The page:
In much of Sub-Saharan Africa, land allocations are largely determined by inheritance and it is claimed that the land market frictions have a negative effect on efficiency and equity. However, at the latest LEAP Coffee, Lorenzo Casaburi (Zurich University), author of “Land Rental Markets: Experimental Evidence from Kenya”, illustrated some of the first experimental evidence of the fact that interventions can successfully incentivize land market participation.
The study focuses on the effects of incentivizing land market participation in Kenya, by randomizing selected land-owners into three arms of intervention. The experiment aims at producing evidence to address some open questions regarding land markets in Sub-Saharan Africa, the answers of which may provide more information about the underlying frictions.
A baseline survey showed that the main reason preventing people from renting out their land was search costs, with 25% of the owners keeping at least one plot uncultivated. The survey was used to identify those with at least 2 plots and willing to rent out an additional one in exchange for a subsidy. The sample was restricted to such potential compliers and, in particular, to the target plot they mentioned. It was subsequently randomized into three groups: one was offered subsidies to rent out one of their plots, mimicking a marginal improvement in land market efficiency; the second was granted an unconditional cash transfer to control for income effects; the third was a control group.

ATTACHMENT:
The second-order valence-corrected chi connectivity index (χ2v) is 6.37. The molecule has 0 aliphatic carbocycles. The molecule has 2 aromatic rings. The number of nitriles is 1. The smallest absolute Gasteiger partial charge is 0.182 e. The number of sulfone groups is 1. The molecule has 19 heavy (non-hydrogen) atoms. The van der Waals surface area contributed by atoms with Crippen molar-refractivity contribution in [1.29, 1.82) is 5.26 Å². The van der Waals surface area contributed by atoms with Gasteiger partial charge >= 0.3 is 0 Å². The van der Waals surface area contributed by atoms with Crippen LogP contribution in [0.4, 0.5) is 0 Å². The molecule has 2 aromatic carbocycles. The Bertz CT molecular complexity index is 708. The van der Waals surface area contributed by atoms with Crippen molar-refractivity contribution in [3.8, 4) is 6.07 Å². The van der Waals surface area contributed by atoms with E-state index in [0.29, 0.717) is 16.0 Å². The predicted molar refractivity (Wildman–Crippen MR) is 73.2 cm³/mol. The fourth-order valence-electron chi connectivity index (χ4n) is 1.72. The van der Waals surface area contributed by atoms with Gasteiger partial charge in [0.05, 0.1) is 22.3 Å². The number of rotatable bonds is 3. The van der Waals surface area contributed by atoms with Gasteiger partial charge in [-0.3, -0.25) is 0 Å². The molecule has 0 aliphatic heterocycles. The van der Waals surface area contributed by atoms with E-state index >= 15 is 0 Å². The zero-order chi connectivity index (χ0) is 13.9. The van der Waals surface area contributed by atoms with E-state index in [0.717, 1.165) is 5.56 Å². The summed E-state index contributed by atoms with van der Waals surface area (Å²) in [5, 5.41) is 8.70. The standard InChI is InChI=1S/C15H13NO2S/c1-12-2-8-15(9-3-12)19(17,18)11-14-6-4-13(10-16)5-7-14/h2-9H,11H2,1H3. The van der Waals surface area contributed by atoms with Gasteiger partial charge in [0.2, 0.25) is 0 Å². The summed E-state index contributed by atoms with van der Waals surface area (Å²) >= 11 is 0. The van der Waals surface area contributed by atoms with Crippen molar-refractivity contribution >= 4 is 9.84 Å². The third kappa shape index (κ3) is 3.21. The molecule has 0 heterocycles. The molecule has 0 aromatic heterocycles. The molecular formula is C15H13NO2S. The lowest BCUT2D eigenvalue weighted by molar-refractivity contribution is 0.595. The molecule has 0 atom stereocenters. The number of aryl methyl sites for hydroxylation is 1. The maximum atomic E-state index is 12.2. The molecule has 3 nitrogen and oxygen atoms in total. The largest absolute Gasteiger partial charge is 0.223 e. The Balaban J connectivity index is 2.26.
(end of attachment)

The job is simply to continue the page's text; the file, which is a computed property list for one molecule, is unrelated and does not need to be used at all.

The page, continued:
Results show a significant and large impact of the subsidy on rentals of target plots, evidence of the fact that the intervention successfully incentivized land market participation. Concerning the distributional implications, there seems to be a reallocation of land to land-poor individuals. That is to say, renters on average own fewer plots than owners, while the two groups are not significantly different in terms of non-land wealth. This result rules out the hypothesis that a more active land market may only go to the advantage of individuals who are already land-rich and looking to expand. Additionally, renters seem to be more entrepreneurial, with the subsidy increasing likelihood of cultivation of commercial crops, in turn strongly increasing the harvest value.
The study is not meant to offer policy suggestions. However, as one of the first experiments on the topic of land market frictions in Sub-Saharan Africa, it provides novel insights on the mechanisms behind land market imperfections.
by Diva Barisone